Pean maintains that as early as July 1888, a great number of Salomon’s closest associates had advised him to leave the presidency, citing his declining health. Pean quoting Jean Price Mars’ account of Haitian history, states that Salomon had a secret meeting with his advisers to recommend a successor, and they all declined the post. He asked him advice on the choice of Seide Thelemaque and his associates anonymously agreed. But Boisrond Canal was told of every detail of the meeting and began to maneuver so that this wouldn’t happen. Canal sent delegates to meet with Thelemaque who convinced him that he had lost the trust of the head of state. In Gonaives, Thelemaque met with the French delegate Compte Desaissons, who convinced him not to march towards Port-au-Prince because cases of yellow fever were registered in the capital, and that their arrival would only aggravate the situation. Pean maintains that in reality, Desaisons already had a pact with Boisrond Canal, who was planning on putting his friend Francois Denys Legitime in power in Salomon’s place.
Pean’s account states that on August 10th, Thelemaque was edging closer to Port-au-Prince, and Salomon went into exile. Legitime returned from exile. He was given a warm welcome. Meanwhile, provisional government was put in place with Boirond Canal, as president, Legitime as Minister of Foreign Affairs, and Seide Telemaque as Minister of War and the Marines. By September 17, 1888 the first results from the election were emerging. The North was clamoring for Thelemaque, the south for Legitime. On the night of Sept 28, 1888, there was a clash between two camping army regiments…somehow Thelemaque got shot and died around 10 pm. The historian Jacques Nicolas Leger maintains that it was an accident, and the result of a stray bullet. Pean, however, sees things differently. According to him, Boisrond Canal gave an exclusive interview to the newspaper Le Moniteur Haitien on October 2, 1888, in which he said: “I felt it, I had a gut feeling that what happened would happen. How many times have I told the General Thelemaque to be on his guard against all these phony ass friends who hangs around him!” [“Je sentais, je prévoyais le denouement qui vient avoir lieu. Combien de fois n’ai je pas signalé au general Thelemaque la nécessité de se prémunir contre les meneés des faux amis qui l’entourent!”]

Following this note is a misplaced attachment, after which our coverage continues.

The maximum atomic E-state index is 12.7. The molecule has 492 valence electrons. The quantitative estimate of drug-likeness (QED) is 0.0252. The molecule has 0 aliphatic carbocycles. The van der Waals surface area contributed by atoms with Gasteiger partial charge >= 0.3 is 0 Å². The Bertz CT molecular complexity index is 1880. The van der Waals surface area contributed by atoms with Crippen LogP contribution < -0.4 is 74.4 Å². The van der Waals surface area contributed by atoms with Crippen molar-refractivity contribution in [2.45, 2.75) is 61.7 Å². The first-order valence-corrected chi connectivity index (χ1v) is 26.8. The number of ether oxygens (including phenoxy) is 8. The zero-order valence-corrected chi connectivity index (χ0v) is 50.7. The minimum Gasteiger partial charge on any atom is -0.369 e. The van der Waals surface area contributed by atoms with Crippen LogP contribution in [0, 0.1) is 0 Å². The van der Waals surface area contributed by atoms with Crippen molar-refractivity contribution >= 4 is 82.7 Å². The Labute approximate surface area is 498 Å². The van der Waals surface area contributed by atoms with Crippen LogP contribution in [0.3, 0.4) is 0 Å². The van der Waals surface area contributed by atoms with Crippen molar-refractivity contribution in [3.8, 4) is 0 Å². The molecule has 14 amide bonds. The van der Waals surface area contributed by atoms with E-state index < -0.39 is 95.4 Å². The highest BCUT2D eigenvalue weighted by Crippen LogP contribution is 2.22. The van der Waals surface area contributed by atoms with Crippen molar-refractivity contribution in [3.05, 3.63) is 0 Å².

In an account published by Price Mars in which he interviewed Vilbrun Guillaume Sam, it was said that the attack didn’t come from the forces of General Seide. As a matter of fact as the whole thing was happening, according to Price Mars, the chief of the northern army division was in conversation with the U.S. minister in PAP. Furthermore agrees Pean, in an investigation, northern army officers said they would never have dared attack Le Fort Salnave (where Thelemaque was shot), which was across from the Palais National.
Francois Denys Legitime became president. Leger maintains that Thelemaque’s supporters blamed Legitime for the general’s death. Thelemaque was eulogized in newspaper articles, and poems.
With the advent of Legitime to the presidency, Rose Marie Isaure Marion, his wife (they had been married since 1869) and mother of his nine children, became Haiti’s First Lady. It was thought to be a great match. The former Miss Marion, according to the website Premiere Dame Haiti, was the daughter of general Cinna Marion, himself the son of Ignace Marion, one of the original signers of Haiti’s Declaration of Independence. Zoraide Michel, Mrs. Legitime’s mother, was the sister of a senator, a Mr. Jean-Claude Michel.
[Below: Florvil Hyppolite in a lithograph drawn by the good folks at Harper’s Weekly in 1888.]
[Below: Ah, the beauty of Haitian architecture! A home in Port-au-Prince in the 1880s.]
The book After the Crossing: Immigrants and Minorities in Caribbean Creole Society, edited by Howard Johnson, reports that on July 4th and July 7th 1888, there were huge fires in Port-au-Prince. The authors cite insurance records. According to this same book, Haiti proved to be the land of opportunity for many British West Indians (white and black), particularly from Jamaica and St. Lucia, who established themselves in Port-au-Prince and smaller cities. The book cites J.R. Love and Frederick B. Coles as examples. Love had a medical practice and was also a church parson. Coles was a businessman. Because few women came with them, they married Haitian women.
Haiti’s former president Lysius Salomon died on October 19th, 1888 at his home in Paris at the age of 73. Legitime was opposed by Florvil Hyppolite, and gave up the presidential seat on August 22, 1889. Mompoint Jeune held court as Interim President. The decade ended with Florvil Hyppolite being declared president in October of 1889.
The book After the Crossing: Immigrants and Minorities in Caribbean Creole Society states that in later years Anselme Prophete was imprisoned by Hyppolite in the early 1890s for alleged plotting, and was expelled from Haiti in 1894 (he later returned).
The historian Charles Dupuy has indicated that Hyppolite’s primary advisor during his presidency was an illiterate woman, a Victoire Jean-Baptiste (who, um was also a lady friend of his). According to Marc Pean’s book, Prez Hyppolite apparently appreciated her services enough to give her L’Habitation Bayeux, a mammoth sugar plantation as a gift. Pean maintains that after Florvil Hyppolite’s death, she sold it off.
This, dear readers, concludes what life was like and the events of the 1880s Haiti. Phew! Aren’t you glad this segment was partitioned in two?